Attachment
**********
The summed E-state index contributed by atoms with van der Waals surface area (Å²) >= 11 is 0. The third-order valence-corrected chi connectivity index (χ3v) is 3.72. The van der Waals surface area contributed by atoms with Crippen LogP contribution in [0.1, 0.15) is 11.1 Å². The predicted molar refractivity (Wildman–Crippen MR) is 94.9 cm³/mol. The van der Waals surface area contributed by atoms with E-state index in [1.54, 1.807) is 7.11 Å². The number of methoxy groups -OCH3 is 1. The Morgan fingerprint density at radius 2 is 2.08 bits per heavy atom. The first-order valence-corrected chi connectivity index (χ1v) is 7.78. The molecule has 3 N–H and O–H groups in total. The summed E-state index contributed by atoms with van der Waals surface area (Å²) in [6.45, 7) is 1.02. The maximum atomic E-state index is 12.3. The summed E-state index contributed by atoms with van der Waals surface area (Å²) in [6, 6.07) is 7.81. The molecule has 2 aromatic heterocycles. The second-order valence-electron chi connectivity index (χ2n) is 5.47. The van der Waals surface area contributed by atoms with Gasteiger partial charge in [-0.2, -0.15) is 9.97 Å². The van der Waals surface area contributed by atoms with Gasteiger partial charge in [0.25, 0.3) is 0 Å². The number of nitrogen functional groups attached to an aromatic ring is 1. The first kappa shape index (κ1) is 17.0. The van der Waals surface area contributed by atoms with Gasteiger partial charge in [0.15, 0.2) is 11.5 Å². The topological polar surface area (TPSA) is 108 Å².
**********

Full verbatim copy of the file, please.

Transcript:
The summed E-state index contributed by atoms with van der Waals surface area (Å²) >= 11 is 0. The third-order valence-corrected chi connectivity index (χ3v) is 3.72. The van der Waals surface area contributed by atoms with Crippen LogP contribution in [0.1, 0.15) is 11.1 Å². The predicted molar refractivity (Wildman–Crippen MR) is 94.9 cm³/mol. The van der Waals surface area contributed by atoms with E-state index in [1.54, 1.807) is 7.11 Å². The number of methoxy groups -OCH3 is 1. The Morgan fingerprint density at radius 2 is 2.08 bits per heavy atom. The first-order valence-corrected chi connectivity index (χ1v) is 7.78. The molecule has 3 N–H and O–H groups in total. The summed E-state index contributed by atoms with van der Waals surface area (Å²) in [6.45, 7) is 1.02. The maximum atomic E-state index is 12.3. The summed E-state index contributed by atoms with van der Waals surface area (Å²) in [6, 6.07) is 7.81. The molecule has 2 aromatic heterocycles. The second-order valence-electron chi connectivity index (χ2n) is 5.47. The van der Waals surface area contributed by atoms with Gasteiger partial charge in [-0.2, -0.15) is 9.97 Å². The van der Waals surface area contributed by atoms with Gasteiger partial charge in [0.25, 0.3) is 0 Å². The number of nitrogen functional groups attached to an aromatic ring is 1. The first kappa shape index (κ1) is 17.0. The van der Waals surface area contributed by atoms with Gasteiger partial charge in [0.15, 0.2) is 11.5 Å². The topological polar surface area (TPSA) is 108 Å².